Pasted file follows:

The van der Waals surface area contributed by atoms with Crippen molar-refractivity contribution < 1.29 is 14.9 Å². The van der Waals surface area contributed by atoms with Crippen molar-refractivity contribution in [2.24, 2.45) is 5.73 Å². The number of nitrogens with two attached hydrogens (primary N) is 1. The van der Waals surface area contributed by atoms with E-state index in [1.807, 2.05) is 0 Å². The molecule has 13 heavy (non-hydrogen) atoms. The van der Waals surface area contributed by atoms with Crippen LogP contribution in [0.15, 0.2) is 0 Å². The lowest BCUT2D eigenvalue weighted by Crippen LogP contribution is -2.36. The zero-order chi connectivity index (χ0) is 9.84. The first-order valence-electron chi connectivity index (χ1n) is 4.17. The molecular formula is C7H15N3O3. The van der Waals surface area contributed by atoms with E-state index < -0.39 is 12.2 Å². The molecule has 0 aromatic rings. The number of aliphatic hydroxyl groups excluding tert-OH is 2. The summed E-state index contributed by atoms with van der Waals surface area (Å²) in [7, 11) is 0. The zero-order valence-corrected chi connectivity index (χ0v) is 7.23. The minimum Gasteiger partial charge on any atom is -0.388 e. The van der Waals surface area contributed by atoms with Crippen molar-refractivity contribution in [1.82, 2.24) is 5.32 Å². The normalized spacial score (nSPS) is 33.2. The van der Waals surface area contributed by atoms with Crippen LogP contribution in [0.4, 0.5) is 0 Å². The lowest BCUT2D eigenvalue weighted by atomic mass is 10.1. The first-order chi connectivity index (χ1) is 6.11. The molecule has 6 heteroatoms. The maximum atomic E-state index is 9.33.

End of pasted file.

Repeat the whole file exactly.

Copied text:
The van der Waals surface area contributed by atoms with Crippen molar-refractivity contribution < 1.29 is 14.9 Å². The van der Waals surface area contributed by atoms with Crippen molar-refractivity contribution in [2.24, 2.45) is 5.73 Å². The number of nitrogens with two attached hydrogens (primary N) is 1. The van der Waals surface area contributed by atoms with E-state index in [1.807, 2.05) is 0 Å². The molecule has 13 heavy (non-hydrogen) atoms. The van der Waals surface area contributed by atoms with Crippen LogP contribution in [0.15, 0.2) is 0 Å². The lowest BCUT2D eigenvalue weighted by Crippen LogP contribution is -2.36. The zero-order chi connectivity index (χ0) is 9.84. The first-order valence-electron chi connectivity index (χ1n) is 4.17. The molecular formula is C7H15N3O3. The van der Waals surface area contributed by atoms with E-state index < -0.39 is 12.2 Å². The molecule has 0 aromatic rings. The number of aliphatic hydroxyl groups excluding tert-OH is 2. The summed E-state index contributed by atoms with van der Waals surface area (Å²) in [7, 11) is 0. The zero-order valence-corrected chi connectivity index (χ0v) is 7.23. The minimum Gasteiger partial charge on any atom is -0.388 e. The van der Waals surface area contributed by atoms with Crippen molar-refractivity contribution in [1.82, 2.24) is 5.32 Å². The normalized spacial score (nSPS) is 33.2. The van der Waals surface area contributed by atoms with Crippen LogP contribution in [0.4, 0.5) is 0 Å². The lowest BCUT2D eigenvalue weighted by atomic mass is 10.1. The first-order chi connectivity index (χ1) is 6.11. The molecule has 6 heteroatoms. The maximum atomic E-state index is 9.33.